Dog March 25, 2015 Dog Bruce McAllister "Watch the dogs when you're down there, David." The Museum and the Music Box March 18, 2015 The Museum and the Music Box Noah Keller History is rotting away, just like the museum. The Thyme Fiend March 11, 2015 The Thyme Fiend Jeffrey Ford It's not all in his head. The Shape of My Name March 4, 2015 The Shape of My Name Nino Cipri How far can you travel to claim yourself?
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March 31, 2015
Things Man Was Not Meant to Buy: Lovecraftiana
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Protecting What You Love: On the Difference Between Criticism, Rage, and Vilification
Emily Asher-Perrin
March 23, 2015
Language as Power in Shakespeare’s The Tempest
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What Changes To Expect in Game of Thrones Season Five
Bridget McGovern
March 13, 2015
Five Books with Fantastic Horses
Patricia Briggs
Showing posts by: Jen Vaughn click to see Jen Vaughn's profile
Wed
Nov 23 2011 5:00pm

Let’s Not Visit The Planet That Perpetually Lets You Down. 100 Planets by Daniel Merlin Goodbrey

100 Strips. 100 Mondays. This 100 word review of 100 Planets.

Englishman Daniel Merlin Goodbrey contemplates the planets we have yet to find, those we have found and those we wish to forget. Strips are formatted beautifully — not in lined panels but on the face of the damn planet itself with the trail of a rocketship leading you in the correct reading direction. (This is important in the Planet that [Perpetually] Lets You Down). The strip is not hung up on continuity, other than the conventions of the planet shaped panels, and one strip may occasionally wink to another. Even the characters have round, planet shaped heads!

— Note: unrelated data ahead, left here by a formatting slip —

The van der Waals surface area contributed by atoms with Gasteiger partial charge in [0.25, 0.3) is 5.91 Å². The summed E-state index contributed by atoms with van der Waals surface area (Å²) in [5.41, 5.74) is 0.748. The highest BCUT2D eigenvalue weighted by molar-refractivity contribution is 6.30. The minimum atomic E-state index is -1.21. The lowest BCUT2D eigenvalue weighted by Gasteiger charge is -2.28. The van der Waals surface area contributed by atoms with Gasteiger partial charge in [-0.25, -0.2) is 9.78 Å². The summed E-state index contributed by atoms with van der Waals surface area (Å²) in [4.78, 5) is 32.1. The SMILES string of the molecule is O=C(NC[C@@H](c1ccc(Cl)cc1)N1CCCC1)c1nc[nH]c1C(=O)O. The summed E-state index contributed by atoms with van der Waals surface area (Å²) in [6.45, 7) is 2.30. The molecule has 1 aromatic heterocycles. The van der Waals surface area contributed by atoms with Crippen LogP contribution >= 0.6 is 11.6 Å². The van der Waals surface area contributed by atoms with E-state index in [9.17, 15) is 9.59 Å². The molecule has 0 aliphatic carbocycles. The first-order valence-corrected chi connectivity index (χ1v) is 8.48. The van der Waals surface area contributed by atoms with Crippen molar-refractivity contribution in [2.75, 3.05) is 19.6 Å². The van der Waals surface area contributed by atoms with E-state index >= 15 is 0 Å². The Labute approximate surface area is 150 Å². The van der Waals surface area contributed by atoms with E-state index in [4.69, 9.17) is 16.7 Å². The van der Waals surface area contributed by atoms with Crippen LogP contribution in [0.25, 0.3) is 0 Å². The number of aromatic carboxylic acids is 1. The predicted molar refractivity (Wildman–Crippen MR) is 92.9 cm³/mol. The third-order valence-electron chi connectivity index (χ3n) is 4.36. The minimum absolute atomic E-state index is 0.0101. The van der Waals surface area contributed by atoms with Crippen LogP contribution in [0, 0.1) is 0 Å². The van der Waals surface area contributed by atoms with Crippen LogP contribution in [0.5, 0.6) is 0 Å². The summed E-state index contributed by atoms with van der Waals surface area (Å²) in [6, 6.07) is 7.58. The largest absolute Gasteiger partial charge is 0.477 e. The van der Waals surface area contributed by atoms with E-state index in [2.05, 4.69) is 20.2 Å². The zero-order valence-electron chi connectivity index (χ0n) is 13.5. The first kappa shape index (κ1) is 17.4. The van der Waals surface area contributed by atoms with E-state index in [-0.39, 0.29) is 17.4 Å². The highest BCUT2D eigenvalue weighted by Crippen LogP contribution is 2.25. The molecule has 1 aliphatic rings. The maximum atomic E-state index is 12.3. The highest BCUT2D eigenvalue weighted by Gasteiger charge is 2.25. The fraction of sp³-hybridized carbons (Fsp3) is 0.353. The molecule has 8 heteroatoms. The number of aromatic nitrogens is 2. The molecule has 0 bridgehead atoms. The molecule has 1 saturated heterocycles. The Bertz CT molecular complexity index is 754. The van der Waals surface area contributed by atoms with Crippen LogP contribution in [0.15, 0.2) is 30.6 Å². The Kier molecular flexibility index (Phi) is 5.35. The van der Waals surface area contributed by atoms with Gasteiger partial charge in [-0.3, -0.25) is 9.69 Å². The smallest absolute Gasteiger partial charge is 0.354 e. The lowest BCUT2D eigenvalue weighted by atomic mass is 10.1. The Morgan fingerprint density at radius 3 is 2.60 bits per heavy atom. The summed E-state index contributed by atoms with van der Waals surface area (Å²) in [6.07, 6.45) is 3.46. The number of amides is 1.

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Fri
Nov 11 2011 4:00pm

Friends With Boys, a Webcomic by Faith Erin Hicks

Your first day of school. Do you remember it? I know I do because I wore a strawberry dress with black biking shorts and slouch boots. I was five. In Friends With Boys, Maggie is wearing loose-fitting jeans and plaid shirt. She is (probably) 14 and entering public high school after years of being home-schooled.

It only takes until a few pages to encounter the first problem. Maggie, our precocious freshman, is the only daughter in a family with three brothers and a police chief father, but Maggie’s mother left the family to celebrate no longer having to home-school any children. Our heroine is strong though, taking the first walk to school by herself, through a graveyard no less and sporting tiny pigtails that can be repeatedly mistaken for Sailor Moon-esque ondongos.

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